Arkansas rice crop looks promising

Despite some concerns…: Arkansas rice crop looks promising

Byline: Lamar James

Some Arkansas farmers have early-planted rice that is approaching midseason growth. Some farmers are struggling to finish planting their rice. Still other farmers are trying to catch a time between rains to apply their initial nitrogen applications.

“There’s still a little rice being planted, but we’re near the end of the planting window, which is June 10-20, depending on your location in the state,” said Chuck Wilson, rice specialist with the University of Arkansas Cooperative Extension Service.

He said pests are relatively light. Rice water weevils have been heavy in a few isolated areas, but relatively light overall. Rice diseases don’t usually show up until the reproductive growth stage at midseason, he said. He expects disease pressure to begin intensifying at that time.

“One thing I noticed was that many farmers were in a hurry a couple of weeks ago and tried to fertilize and flood in a hurry to beat the rains. They weren’t patient and didn’t wait until the soil dried out. Those fields that were fertilized on wet soil are beginning to yellow. The plants have lost nitrogen.”

For those fields, he recommends that farmers not wait until midseason, the usual time for a second fertilizer application. “You should go ahead and apply 100 pounds of urea per acre now rather than wait.”

Overall, the state’s rice crop looks promising considering the adverse weather we’ve encountered this spring.

“Most of the Clearfield rice fields I’ve seen are pretty clean with respect to red rice control. We planted almost 50 percent of our 1.4-million to 1.5-million acre crop in the Wells variety. We have Francis on 100,000 acres, and it looks really good.”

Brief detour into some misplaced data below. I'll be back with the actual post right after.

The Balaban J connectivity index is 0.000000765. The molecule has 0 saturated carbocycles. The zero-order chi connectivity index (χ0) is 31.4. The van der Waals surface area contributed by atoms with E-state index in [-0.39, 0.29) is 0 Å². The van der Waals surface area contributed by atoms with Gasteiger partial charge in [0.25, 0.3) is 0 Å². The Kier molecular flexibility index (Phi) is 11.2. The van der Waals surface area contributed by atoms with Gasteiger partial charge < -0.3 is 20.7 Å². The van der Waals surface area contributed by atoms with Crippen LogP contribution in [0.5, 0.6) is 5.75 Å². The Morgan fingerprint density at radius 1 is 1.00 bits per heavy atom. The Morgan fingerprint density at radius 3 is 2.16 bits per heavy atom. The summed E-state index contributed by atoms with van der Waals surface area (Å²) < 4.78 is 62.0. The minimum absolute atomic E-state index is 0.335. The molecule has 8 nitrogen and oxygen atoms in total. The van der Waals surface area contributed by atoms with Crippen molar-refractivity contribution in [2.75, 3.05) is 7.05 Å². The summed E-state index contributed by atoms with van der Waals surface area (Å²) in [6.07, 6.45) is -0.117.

Wilson estimated that Clearfield is being grown on about 75,000 to 100,000 acres in Arkansas. “This is the first technology we’ve had where we can use a herbicide, Newpath, to control red rice in our white rice. In the past, we’ve always had to use soybean rotation. Rotation is effective, but not 100 percent. Clearfield is another good tool. I haven’t heard any complaints from farmers.”

Wilson said he had gotten a few questions about timing Newpath applications and had heard about a few timing problems.

The rice specialist is concerned about farmers who have been in a hurry and haven’t been careful in applying Roundup herbicide to their soybeans.

“A lot of farmers are getting in a hurry trying to beat rain. They’re not being as careful as they should in a lot of cases in putting out Roundup on beans and cotton. It’s drifting onto rice, corn and grain sorghum. This is a Mid-South problem. I’ve heard several reports of it in Mississippi.”

Some farmers are saying the drift problem is caused by an unusually windy spring, “but I hear that every spring,” said Wilson. “Roundup can be put out safely if farmers will take the time to do it when the wind allows.”

Meanwhile, Wilson said some fields in northeast Arkansas that were flooded after heavy rains appear to be bouncing back. “Some fields had to be replanted, but a lot of rice, especially Francis variety, has survived and turned around. Rice can take a lot of abuse.”

Lamar James, communications specialist, University of Arkansas Cooperative Extension Service, (501-671-2187 or ).

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